Today is the National Day of China.
We have an appointment (at 11am) with Claire and Pascal Rechatin, friends of my friend Marie-Isabelle (who lived in Shanghai for 2 years). Claire and Pascal have been living in Shanghai for 12 years.
We go to their apartment, which is very close to our place (less than 1 km!). They very nicely propose to take the whole family on a bike tour of Shanghai today. We like very much the idea since we haven’t seen much of the city yet. Claire started by showing us a nice view of the French Concession from the roof of their building. It helps us to realize how green and “low” it is. We get ready with the bikes and we start our ride by the French Concession.
Claire brings us inside an ‘heritage’ house (built in 1921), in a poor condition and inhabited by a few families who share much of the facilities. We meet a lady who has been living there for more than 50 years (she is watching the military parade on television, live from Beijing, with her husband). She offers us some snacks. We are impressed how Claire dares to enter and wander into the house. Interesting visit.
It’s great to ride on the streets of the French Concession, lined with plane trees (‘platanes’ in French). It’s a great way to discover the city, especially today with very few cars in the streets.
It is indeed not only the National Day but it’s the beginning of the Golden Week, which is the name given to each of the two 7-day national holidays: the Chinese New Year and the National Day + the Mid-Autumn Festival (or Moon Festival). Three days of paid holiday are given, and the surrounding weekends are re-arranged so that workers in Chinese companies always have seven continuous days of holiday. These national holidays were first started by the government for the PRC’s National Day in 1999 and are primarily intended to help expand the domestic tourism market and improve the national standard of living, as well as allowing people to make long-distance family visits. The Golden Weeks are consequently periods of greatly heightened travel activity, with more than 700 million locals traveling. We prefer not to imagine the congestion on the main highways, in the train stations and the airports… It was a good idea to be in Shanghai during this week!
We stop at Tianzifang for lunch. We try something local, different; not great. We go inside the “wet” market that we tried to find during our previous visit here on Wednesday.
We then go to The Power Station of Art, in the South of the Old Town. They transformed a riverside power plant into a contemporary art museum. We don’t visit it but wander a bit inside. Nice place for exhibitions.
We take the ferry with our bikes to cross the Huangpu River. We pass under the cable-stayed Nanpu Bridge. Once on the other side of the river, we go up to Pudong.
Here is the Manhattan of Shanghai. Until 1990, the Pudong district was only a peaceful, flat and fertile agricultural land, the kingdom of fields, orchards and market gardens. The inhabitants lived there as peasants, at the gates of a metropolis in full economic explosion. Apart from a row of industrial warehouses, a few docks and some factories by the water, there was nothing. In 1990, the municipality decided to develop this part of the city to relieve Puxi. There is no shortage of space: between the river and the China Sea, Pudong extends over 522 km², an area as large as Singapore. The objective is to make Shanghai the heart and the driving force of the new “Chinese state capitalism”. In less than 10 years, in front of the old buildings of the Bund, a new town emerged from the ground. Skyscrapers with futuristic shapes, glass and steel towers, masterpieces of modernity and boldness, designed by the greatest international architects, were built at an impressive speed.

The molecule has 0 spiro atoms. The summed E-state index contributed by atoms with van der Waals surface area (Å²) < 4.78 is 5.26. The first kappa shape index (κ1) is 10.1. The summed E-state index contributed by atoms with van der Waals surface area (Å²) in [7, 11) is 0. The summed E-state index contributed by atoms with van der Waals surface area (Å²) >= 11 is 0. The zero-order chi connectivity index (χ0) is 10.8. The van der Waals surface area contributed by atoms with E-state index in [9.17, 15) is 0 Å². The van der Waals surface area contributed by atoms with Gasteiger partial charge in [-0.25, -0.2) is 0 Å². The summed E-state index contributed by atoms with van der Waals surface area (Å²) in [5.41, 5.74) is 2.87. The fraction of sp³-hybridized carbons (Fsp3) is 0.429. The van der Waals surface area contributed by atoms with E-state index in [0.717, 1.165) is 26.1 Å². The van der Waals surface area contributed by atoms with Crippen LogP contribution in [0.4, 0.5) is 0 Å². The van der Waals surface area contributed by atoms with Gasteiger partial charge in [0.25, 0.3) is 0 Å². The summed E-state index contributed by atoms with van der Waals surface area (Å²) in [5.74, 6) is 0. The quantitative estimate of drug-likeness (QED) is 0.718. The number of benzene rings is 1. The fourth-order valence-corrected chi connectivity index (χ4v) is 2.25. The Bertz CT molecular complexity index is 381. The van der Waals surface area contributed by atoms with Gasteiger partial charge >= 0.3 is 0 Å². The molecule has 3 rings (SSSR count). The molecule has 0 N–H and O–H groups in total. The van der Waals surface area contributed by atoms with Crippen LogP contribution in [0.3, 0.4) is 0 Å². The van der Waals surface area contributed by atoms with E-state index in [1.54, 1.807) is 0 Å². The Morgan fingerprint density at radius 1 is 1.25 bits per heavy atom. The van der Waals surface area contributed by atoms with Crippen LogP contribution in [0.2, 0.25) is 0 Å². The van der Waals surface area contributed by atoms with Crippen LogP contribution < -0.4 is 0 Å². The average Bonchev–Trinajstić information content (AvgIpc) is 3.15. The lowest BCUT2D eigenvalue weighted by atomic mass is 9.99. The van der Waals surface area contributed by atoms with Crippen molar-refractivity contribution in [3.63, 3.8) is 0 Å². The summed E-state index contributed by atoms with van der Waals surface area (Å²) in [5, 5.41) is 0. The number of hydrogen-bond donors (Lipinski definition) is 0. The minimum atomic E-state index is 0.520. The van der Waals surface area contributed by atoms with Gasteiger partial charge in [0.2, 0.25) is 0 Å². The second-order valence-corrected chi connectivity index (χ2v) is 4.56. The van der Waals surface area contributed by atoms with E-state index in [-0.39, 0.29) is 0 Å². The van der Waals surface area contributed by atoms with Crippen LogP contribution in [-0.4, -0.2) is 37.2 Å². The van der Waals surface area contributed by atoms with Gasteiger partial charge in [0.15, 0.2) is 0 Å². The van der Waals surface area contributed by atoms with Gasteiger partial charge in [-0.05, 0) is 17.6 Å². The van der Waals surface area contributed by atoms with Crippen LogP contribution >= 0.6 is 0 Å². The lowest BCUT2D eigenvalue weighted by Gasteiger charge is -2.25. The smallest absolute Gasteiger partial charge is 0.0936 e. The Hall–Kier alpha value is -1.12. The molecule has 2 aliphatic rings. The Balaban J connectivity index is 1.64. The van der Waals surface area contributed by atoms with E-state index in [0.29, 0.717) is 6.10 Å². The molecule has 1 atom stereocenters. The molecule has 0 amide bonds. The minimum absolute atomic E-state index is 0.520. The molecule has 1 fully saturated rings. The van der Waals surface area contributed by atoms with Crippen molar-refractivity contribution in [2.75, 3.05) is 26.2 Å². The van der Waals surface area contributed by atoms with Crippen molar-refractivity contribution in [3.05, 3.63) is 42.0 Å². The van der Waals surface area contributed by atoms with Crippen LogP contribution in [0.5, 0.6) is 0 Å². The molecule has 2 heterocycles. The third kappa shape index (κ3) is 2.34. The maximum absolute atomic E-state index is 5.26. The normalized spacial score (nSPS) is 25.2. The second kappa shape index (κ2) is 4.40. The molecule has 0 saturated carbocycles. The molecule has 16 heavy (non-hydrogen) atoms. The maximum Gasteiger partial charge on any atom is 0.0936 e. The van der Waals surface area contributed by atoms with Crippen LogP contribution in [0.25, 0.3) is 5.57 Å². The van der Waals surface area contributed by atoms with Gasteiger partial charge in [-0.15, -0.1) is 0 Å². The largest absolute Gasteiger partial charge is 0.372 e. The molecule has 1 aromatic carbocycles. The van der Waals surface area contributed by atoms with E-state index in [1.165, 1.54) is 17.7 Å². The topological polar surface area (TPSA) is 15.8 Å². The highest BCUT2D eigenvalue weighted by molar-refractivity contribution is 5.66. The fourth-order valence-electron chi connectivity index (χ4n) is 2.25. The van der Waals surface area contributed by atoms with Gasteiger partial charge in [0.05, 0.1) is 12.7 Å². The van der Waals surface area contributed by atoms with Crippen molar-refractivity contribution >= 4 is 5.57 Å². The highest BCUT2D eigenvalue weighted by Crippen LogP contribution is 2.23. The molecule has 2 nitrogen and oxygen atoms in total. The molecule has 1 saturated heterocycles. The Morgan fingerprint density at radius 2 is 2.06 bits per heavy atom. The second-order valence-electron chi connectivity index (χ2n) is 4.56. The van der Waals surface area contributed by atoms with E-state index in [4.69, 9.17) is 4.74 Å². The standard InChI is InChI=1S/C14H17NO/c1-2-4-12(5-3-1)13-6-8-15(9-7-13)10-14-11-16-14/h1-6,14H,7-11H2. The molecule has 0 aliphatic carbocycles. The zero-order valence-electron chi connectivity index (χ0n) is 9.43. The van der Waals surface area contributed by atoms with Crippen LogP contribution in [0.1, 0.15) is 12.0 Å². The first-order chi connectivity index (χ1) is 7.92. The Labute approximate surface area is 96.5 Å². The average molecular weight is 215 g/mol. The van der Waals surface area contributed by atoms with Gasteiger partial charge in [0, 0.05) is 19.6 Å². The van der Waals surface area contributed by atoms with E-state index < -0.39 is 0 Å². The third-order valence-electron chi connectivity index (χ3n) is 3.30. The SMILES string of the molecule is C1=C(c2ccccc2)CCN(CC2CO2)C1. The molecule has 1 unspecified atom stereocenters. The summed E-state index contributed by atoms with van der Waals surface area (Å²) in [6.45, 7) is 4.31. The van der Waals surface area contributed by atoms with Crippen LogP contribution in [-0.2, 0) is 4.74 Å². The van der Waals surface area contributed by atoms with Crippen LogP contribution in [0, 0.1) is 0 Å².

We go at the foot of 3 of its most iconic towers: The Shanghai Tower, the Shanghai World Financial Tower and the Jinmao Tower; the fourth one being probably the most famous one: the Oriental Pearl TV Tower.
- The 632m-tall (Gensler-designed) Shanghai Tower is China’s tallest building (even the world’s second-tallest building after the Burj Khalifa in Dubai). It has a spiraling form.
- Echoing elements of Shanghai’s 1930s Art Deco heritage and a silhouette of Chinese pagodas, the shining tiered pinnacle of Jinmao Tower, 420m-high, designed by Skidmore, Owings and Merrill (SOM), is also a cherished Shanghai landmark. I quickly go up with Claire to see the impressive view inside the Grand Hyatt (see picture) and the view from the Cloud 9 bar (on the 87th floor).
- The 492m-high Shanghai World Financial Center is an astonishing sight (designed by architects Kohn Pederson Fox). It is called the ‘bottle opener’ (owing to the aperture at its peak). We go quickly up to the bar of the Park Hyatt but there are no table available. We just have time to glance at the impressive view on the illuminated city. It’s amazing how both the Bund and Pudong look much nicer at night, when lit.
It’s already 7pm when we take the ferry back to Puxi. It starts raining. We go back as soon as possible to the Rechatin’s apartment. We arrive wet.
Since they leave Shanghai for the Golden Week, Claire and Pascal nicely propose that we can use their bikes during this week. Great idea. We take the keys of the locks with us and we go back home.
On our way back, I go and buy very good Neapolitan-style pizzas at the nearby Gemma restaurant (recommended by the Rechatin’s). They receive a warm welcome from everybody at the apartment.
Thank you so much to Claire and Pascal for this great day. It was very pleasant and also very instructive for the whole family. They know so much about the city, the country and the local mentality. We learnt a lot. And thank you Marie-Isabelle to have put us in contact with your lovely friends.